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Gilmore Girls Crush David Sutcliffe Spills on the Hyped Netflix Reboot (Exclusive)

Gilmore Girls Crush David Sutcliffe Spills on the Hyped Netflix Reboot (Exclusive)

In Conversation With Our Biggest Canadian Crush, Actor David Sutcliffe

"Sometimes you love someone, and they love you, but you’re not meant to be together. I kind of felt that way with Christopher and Lorelai."

Born and raised in Canada, David Sutcliffe is best known for playing Christopher, the father of Rory Gilmore (Alexis Bledel) on the hit show Gilmore Girls, which, after a nine-year hiatus, returns this month for a final installment of episodes (Netflix will premiere four new 90-minute "chapters" on November 25). We caught up with the actor, who shed some light on the return of the series and offered his perspective on the differences between Canada and the United States.

Out: Luke and Lorelai's will-they-won't-they arc bookended the show. What were your hopes for Christopher during the original series?

David Sutcliffe: Amy Sherman-Palladino, the showrunner, made it very clear to me when I started that Christopher always wanted to get back together with Lorelai [Lauren Graham]. That was the super-objective throughout the series, but from a fan's perspective, I was, to be honest, always sort of "team Luke." A lot of people hated Christopher, but for kids from broken homes -- like Rory -- there's always a fantasy of their parents getting back together. I always felt, however, that it was doomed -- and it was never Amy's intention anyway.

But you and Lorelai had such undeniable chemistry!

Oh, definitely. Lauren and I had great chemistry. We liked each other a lot. Christopher was always set up as this unreliable guy, but he was certainly charming and lovable in his own way. On some level I always felt like he was trying to right a wrong from the past, but while noble, it actually wasn't a good motivation. Sometimes you love someone, and they love you, but you're not meant to be together. I kind of felt that way with Christopher and Lorelai.

How do you feel about Christopher in these new episodes?

Everything that happens with him feels right. He's a guy with a lot of regrets and sadness, and he has a shadow that always seems to get the best of him. When we meet him in these new episodes, I think he's happy and settled in his life, which happens as we get older, right? Life doesn't always go the way you wanted, but you decide it's OK. That's the place he's in, but there's always longing and what-ifs.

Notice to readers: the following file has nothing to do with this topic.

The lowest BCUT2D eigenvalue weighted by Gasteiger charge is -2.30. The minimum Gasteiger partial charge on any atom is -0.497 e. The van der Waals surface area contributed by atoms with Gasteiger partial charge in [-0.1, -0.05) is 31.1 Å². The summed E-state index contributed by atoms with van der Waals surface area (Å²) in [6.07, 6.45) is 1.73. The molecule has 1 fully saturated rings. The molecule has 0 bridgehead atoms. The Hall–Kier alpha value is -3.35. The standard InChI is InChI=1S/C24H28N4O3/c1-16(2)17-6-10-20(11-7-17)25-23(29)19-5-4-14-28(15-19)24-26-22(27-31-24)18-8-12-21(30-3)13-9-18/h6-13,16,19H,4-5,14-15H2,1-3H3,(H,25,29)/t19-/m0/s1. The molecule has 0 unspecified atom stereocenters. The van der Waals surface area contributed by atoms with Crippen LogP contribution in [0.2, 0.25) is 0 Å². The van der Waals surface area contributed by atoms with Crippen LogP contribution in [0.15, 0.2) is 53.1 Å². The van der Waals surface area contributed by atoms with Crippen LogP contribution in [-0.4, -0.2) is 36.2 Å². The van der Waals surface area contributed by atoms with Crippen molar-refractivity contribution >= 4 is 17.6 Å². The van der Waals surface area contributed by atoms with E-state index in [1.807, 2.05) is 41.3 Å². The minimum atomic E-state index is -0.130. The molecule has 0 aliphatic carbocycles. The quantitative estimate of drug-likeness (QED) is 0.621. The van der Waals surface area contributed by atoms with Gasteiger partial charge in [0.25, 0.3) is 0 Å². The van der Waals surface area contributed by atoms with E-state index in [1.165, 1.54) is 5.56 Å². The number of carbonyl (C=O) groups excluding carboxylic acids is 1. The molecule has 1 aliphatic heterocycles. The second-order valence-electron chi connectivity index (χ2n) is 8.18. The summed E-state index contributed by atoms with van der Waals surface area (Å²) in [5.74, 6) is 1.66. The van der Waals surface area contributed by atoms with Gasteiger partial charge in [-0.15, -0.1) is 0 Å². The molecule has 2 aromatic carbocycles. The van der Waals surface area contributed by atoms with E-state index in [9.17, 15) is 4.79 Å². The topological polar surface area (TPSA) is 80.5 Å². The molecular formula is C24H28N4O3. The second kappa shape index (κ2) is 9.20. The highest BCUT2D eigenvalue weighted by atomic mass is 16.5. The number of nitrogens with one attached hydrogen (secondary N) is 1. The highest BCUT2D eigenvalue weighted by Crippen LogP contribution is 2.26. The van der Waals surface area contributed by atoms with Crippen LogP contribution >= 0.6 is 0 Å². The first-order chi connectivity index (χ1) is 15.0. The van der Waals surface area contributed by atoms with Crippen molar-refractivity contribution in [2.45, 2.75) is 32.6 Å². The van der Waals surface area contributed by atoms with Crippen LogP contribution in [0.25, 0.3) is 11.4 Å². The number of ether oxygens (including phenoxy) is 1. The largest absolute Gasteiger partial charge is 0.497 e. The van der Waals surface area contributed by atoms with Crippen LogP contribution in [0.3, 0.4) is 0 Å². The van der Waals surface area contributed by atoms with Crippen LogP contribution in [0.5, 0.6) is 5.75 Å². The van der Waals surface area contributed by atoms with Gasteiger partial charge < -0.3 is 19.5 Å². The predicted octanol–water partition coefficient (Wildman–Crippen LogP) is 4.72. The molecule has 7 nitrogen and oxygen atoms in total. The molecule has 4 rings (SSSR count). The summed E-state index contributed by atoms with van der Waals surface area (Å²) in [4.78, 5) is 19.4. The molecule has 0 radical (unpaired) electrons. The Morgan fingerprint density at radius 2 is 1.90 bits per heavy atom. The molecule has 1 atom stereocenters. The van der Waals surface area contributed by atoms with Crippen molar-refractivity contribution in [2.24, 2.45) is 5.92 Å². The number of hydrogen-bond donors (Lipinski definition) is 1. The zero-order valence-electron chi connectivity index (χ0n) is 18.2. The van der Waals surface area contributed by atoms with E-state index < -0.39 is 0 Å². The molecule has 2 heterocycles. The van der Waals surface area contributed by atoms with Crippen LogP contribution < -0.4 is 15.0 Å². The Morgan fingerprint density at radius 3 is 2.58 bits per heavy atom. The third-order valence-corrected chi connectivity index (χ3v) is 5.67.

How did Rory's Ivy League upbringing inform your perspective of America?

At this point I know enough about Ivy League universities to understand that they have a very different feeling than Canada's top schools. Elitism in America seems generally accepted as part of the culture, and in the current political climate there's a lot of pushback against it. I find Americans are more inclined to celebrate those who are extremely wealthy and extremely successful. Canadians are uncomfortable with that concept. America was founded on individual liberty, whereas Canada is more about community -- more about "being in this together."

Ultimately it's multiculturalism versus the melting pot. Canada's multiculturalism means: "Come into our country, bring your culture and religion, and do your thing." America's melting pot is a historical attitude: "Come to our country, this is what we're like, so join on in." It's a different value system that, like any value system and political system, has its pluses and minuses.

Do you think Americans assume that Canadians are the same as them?

Oh, definitely. But there's no question that America and Canada are very, very different -- obviously there are similarities, but Americans' relationship to their mythology is very different from ours. Canadians make fun of American nationalism, but I find Canadians just as nationalistic -- and in some ways even more so than Americans -- and part of that is feeling more bound together as a smaller nation and being a bit of an underdog on the international stage.

Americans are the richest, loudest country in the world, and they're proud of it. And loud. Did I mention loud? These are, of course, all stereotypes, but there's a truth to it. Canadians are a little more reserved and more conservative -- and I don't mean that in the political sense. Being under the Queen, we're connected to Great Britain and have a certain amount of humility that Americans don't possess.

What are Americans' reactions when you tell them you're from Canada?

People are like, "I love Canadians -- you guys are so nice!" You should go to a hockey game sometime and see how nice we really are.

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